There are compelling reasons why the global ICT for Development (ICT4D) movement can benefit by embracing Sustainable Green ICT. A snapshot some of the purported "best" practices and other resources for ICT4D reveals little movement in this direction.
We took a look in October 2013 at five resources recently promoted on Twitter as big-picture looks at #ICT4D topics. Here's who is NOT talking about Green ICT.
We've regularly looked at datacenter and equipment consolidation. Consolidation can reduce resource consumption and environmental toxins by reducing energy use and equipment purchasing, yet consolidation efforts without careful implementation and appropriate safeguards can lead to catastrophic failure points. Two articles in the same week about a major American university illustrate the point.
How much gear is attached to the edges of our global ICT infrastructure? Our 2015 estimate is over 19 billion items. This up ~1 billion over 2013. The increase is driven by mobile and consumer media devices, but we are constantly adding new categories like wearable devices. We will update this table as new information comes in over the course of the year.
Containerized modules have become building blocks for mega data centers. These plug-and-play units offer cost-effective scalability for hosting cloud applications needing only a homogeneous platform. A UK nonprofit known for providing refurbished computers to developing countries now offers an innovative containerized ICT solution for use in disaster areas and remote communities. Computer Aid International launched its ZubaBox in 2012 with the slogan "ICT Hub-In-A-Box Offers Internet Connectivity Anytime, Anywhere". The concept has now been nominated for an award.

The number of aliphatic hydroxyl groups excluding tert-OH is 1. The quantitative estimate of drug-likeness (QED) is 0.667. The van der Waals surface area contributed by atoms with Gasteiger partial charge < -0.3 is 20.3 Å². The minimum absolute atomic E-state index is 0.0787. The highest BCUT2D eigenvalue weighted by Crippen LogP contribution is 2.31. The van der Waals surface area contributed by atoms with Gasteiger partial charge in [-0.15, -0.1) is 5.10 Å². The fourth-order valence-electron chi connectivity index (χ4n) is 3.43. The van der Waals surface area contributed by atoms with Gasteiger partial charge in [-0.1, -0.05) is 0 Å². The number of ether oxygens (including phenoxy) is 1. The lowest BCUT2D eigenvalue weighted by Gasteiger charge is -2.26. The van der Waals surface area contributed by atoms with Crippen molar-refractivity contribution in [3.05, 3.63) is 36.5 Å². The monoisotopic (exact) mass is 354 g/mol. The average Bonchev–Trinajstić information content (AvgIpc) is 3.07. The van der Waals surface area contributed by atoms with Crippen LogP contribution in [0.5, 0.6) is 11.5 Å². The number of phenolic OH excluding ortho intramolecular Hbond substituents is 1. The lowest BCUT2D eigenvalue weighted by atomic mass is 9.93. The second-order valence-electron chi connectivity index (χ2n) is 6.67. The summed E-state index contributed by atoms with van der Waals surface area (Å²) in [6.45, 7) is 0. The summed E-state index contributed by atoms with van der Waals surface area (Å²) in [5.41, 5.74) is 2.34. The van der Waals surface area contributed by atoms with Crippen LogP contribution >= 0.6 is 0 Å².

Consumers and businesses shopping for ICT gear and accessories can see which products contain potentially hazardous chemicals. This is due to a state of California (USA) law requiring such disclosure. Shopping on Amazon illustrates how this works.
Billions of people live in areas still without telecommunications access. Innovative delivery ideas emerged in 2013, including balloons. 2014 updates include a Facebook video explaining its solutions using satellites, drones, and lasers, Google's plans to add satellites to its mix of balloons and drones, and an announcement of a surprising new player.
The Pacific Island Schools Connectivity, Education, and Solar (PISCES) Project has installed a Solar-in-a-Box kit as a computer lab at a primary school on the island of Udot in the Federated States of Micronesia. The installation illustrates several ways in which Green ICT technologies and practices can deliver ICT to remote areas. (We've updated this post with a note about the second phase of PISCES.)
Conflict minerals continue to fuel violence in central Africa, but e-gear manufacturers are making progress. Intel and HP were the leaders in 2012 ratings, which showed most manufactures had improved. Here is the latest of a series of 2014 updates, reporting progress by Apple.
Fuel cells, including those powered by biogas, are a growing part of sustainable ICT infrastructures.
We have been tracking the adoption of the Bloom Energy Server for ICT over the past three years. We've noted Bharti Infratel's use of fuel cells to replace diesel generators at off-grid telecom sites India. Here are more products and deployments; the most recent post is about Nokia's fuel cell technology.
We estimate that in 2014 that 19 billion devices were attached to our global ICT infrastructure. We recently saw an estimate of 50 billion for 2020. What would the path to 50 billion connected devices look like?